Gary Schlesinger, Chaim Z. Appel, Rabbi Chaim D. Zwiebel, Rabbi Shulim E. Teitelbaum, Hon. Consul Pranevicius, Jules Fleischer, Rabbi Shmuel Schlesinger, and Rabbi Gershon Tannenbaum

Machberes: Inside The Chassidish And Yeshivish World

By Rabbi Gershon Tannenbaum

On Thursday, June 4, kugel, kreplach, blintzes, and Napoleon cakes were amongst the topics discussed at a meeting of rabbis, Jewish leaders, and the Consul General of Lithuania in New York.

Hon. Julius Pranevicius, the consul general, invited the group to discuss preservation of Jewish cemeteries and mass graves in Lithuania.

On April 30, representatives of the London-based Committee of the Preservation of Jewish Cemeteries met Lithuanian Prime Minister Algirdas Butkevicius to discuss the future of the old Shnipishok Cemetery in Vilnius. The Vilna Gaon, zt’l (1720—1797), one of the greatest Talmudic scholars, was buried there until the Soviets built over the site after World War II and the remains of the Gaon were reinterred in the Saltonishku Cemetery in Vilnius.

Gary Schlesinger, Chaim Z. Appel, Rabbi Chaim D. Zwiebel, Rabbi Shulim E. Teitelbaum,  Hon. Consul Pranevicius, Jules Fleischer, Rabbi Shmuel Schlesinger,  and Rabbi Gershon Tannenbaum
Gary Schlesinger, Chaim Z. Appel, Rabbi Chaim D. Zwiebel, Rabbi Shulim E. Teitelbaum,
Hon. Consul Pranevicius, Jules Fleischer, Rabbi Shmuel Schlesinger,
and Rabbi Gershon Tannenbaum

An unused sports hall now stands over part of the Shnipishok Cemetery. Plans had been made to convert the sports center into a classical musical auditorium. The plan included the construction of an annex which would have been on an area where graves possibly exist. Rabbi Herschel Gluck, from the committee, said: “Where they want to place the annex should not be a problem, because there are no graves there. Nevertheless, the area will be checked by ground-penetrating radar to make sure this is the case.” Rabbi Gluck said that the government’s willingness to reach out and to consult marked “a tremendous change for the better. It is a positive attitude, which is clearly different from the past.”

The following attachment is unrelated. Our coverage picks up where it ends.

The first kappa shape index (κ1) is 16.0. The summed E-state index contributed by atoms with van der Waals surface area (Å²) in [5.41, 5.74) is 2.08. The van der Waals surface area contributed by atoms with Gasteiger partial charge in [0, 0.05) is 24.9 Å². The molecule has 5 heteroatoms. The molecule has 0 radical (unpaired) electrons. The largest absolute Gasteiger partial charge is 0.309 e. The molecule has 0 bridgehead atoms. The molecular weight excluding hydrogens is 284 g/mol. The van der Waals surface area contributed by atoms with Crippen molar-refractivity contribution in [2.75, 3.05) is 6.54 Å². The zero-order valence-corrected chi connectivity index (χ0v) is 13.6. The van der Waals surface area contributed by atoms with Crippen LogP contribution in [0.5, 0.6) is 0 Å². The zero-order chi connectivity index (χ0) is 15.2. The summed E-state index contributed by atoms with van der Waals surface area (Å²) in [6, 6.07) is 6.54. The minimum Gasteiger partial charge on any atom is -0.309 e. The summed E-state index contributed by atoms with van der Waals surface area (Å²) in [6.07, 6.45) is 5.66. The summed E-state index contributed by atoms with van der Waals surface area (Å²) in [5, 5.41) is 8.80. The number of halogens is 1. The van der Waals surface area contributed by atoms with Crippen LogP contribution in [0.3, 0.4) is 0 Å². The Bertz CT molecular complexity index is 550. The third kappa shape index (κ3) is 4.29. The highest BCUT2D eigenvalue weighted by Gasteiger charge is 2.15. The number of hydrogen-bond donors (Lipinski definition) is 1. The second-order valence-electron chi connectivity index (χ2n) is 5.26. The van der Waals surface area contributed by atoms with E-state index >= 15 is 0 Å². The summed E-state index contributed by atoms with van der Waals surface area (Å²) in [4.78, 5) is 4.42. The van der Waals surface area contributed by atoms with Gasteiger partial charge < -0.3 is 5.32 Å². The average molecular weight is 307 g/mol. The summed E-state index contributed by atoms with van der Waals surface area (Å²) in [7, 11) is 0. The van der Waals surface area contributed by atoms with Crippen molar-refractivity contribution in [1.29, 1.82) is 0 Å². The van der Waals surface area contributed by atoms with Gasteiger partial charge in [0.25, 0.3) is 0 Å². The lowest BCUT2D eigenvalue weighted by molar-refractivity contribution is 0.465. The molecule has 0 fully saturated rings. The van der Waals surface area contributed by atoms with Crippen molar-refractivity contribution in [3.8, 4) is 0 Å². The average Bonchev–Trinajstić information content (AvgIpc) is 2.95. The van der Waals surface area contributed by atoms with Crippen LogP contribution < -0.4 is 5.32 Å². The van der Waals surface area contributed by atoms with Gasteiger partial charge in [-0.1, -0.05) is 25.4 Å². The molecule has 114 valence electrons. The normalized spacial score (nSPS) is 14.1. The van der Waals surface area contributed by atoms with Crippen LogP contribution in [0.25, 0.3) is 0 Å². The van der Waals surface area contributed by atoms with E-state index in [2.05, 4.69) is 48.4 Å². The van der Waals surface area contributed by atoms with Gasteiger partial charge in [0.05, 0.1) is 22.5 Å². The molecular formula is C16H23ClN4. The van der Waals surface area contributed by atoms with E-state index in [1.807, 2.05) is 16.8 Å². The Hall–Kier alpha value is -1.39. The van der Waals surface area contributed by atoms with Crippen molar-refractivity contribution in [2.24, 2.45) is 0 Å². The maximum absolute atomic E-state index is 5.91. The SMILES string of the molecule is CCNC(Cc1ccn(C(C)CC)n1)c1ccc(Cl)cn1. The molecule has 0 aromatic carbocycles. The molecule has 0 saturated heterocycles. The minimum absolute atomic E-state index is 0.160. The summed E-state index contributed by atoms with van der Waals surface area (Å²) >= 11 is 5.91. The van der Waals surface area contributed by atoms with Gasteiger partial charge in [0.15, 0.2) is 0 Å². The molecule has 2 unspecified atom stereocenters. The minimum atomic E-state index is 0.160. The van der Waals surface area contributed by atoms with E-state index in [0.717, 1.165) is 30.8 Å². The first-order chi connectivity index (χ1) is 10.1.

In 1997, thousands of tourists gathered at the grave of the Vilna Gaon to celebrate the 200th yahrzeit. Preparations are presently under way for the government of Lithuania to erect a monument at the original site of the Vilna Gaon’s burial.

Rabbi Shmuel Schlesinger, representing his father, Rabbi Elyakim Schlesinger, president of Admas Kodesh Committee for the Preservation of Jewish Cemeteries in Europe, expressed deep appreciation to the consul general for the personal outreach of Prime Minister Algirdas Butkevicius of Lithuania regarding the proposed construction adjacent to the old Snipishok Jewish cemetery in Vilnius. The senior Rabbi Schlesinger is the roshyeshiva Haramah in London and is devoted to protecting and preserving Jewish holy sites in Europe.

Rabbi Schlesinger was joined by Rabbi Shulim Teitelbaum, 15th Avenue Satmar Rav in Boro Park; Rabbi Chaim Dovid Zwiebel, executive vice-president of Agudath Israel; Rabbi Gershon Tannenbaum, director of the Rabbinical Alliance of America; Hon. Rabbi Yitzchok Fleischer, member of the United States Commission for the Preservation of America’s Heritage Abroad; Chaim Z. Appel, Esq., community activist; and Gary Schlesinger, executive board chairman of UJCare of Brooklyn.